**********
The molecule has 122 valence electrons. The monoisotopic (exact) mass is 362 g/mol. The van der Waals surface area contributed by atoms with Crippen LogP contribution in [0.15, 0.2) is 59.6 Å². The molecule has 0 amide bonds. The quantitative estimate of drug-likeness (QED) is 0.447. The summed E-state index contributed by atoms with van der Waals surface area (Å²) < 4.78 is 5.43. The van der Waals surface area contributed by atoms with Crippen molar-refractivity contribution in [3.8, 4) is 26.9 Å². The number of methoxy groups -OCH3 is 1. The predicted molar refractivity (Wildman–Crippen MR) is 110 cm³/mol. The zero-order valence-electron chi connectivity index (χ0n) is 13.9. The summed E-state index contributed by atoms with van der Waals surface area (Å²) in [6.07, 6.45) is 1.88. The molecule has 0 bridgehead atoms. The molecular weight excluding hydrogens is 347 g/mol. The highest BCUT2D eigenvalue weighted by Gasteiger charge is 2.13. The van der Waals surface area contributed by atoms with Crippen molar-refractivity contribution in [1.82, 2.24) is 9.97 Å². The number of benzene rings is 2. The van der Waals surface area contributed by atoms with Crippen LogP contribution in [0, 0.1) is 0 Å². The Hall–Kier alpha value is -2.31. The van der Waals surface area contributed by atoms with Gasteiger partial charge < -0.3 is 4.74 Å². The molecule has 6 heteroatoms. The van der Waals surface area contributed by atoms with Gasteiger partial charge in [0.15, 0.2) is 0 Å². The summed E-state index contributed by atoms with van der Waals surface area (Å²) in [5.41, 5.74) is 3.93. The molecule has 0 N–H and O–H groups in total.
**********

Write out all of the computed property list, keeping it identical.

The molecule has 122 valence electrons. The monoisotopic (exact) mass is 362 g/mol. The van der Waals surface area contributed by atoms with Crippen LogP contribution in [0.15, 0.2) is 59.6 Å². The molecule has 0 amide bonds. The quantitative estimate of drug-likeness (QED) is 0.447. The summed E-state index contributed by atoms with van der Waals surface area (Å²) < 4.78 is 5.43. The van der Waals surface area contributed by atoms with Crippen molar-refractivity contribution in [3.8, 4) is 26.9 Å². The number of methoxy groups -OCH3 is 1. The predicted molar refractivity (Wildman–Crippen MR) is 110 cm³/mol. The zero-order valence-electron chi connectivity index (χ0n) is 13.9. The summed E-state index contributed by atoms with van der Waals surface area (Å²) in [6.07, 6.45) is 1.88. The molecule has 0 bridgehead atoms. The molecular weight excluding hydrogens is 347 g/mol. The highest BCUT2D eigenvalue weighted by Gasteiger charge is 2.13. The van der Waals surface area contributed by atoms with Crippen molar-refractivity contribution in [1.82, 2.24) is 9.97 Å². The number of benzene rings is 2. The van der Waals surface area contributed by atoms with Crippen LogP contribution in [0, 0.1) is 0 Å². The Hall–Kier alpha value is -2.31. The van der Waals surface area contributed by atoms with Gasteiger partial charge < -0.3 is 4.74 Å². The molecule has 6 heteroatoms. The van der Waals surface area contributed by atoms with Gasteiger partial charge in [0.15, 0.2) is 0 Å². The summed E-state index contributed by atoms with van der Waals surface area (Å²) in [5.41, 5.74) is 3.93. The molecule has 0 N–H and O–H groups in total.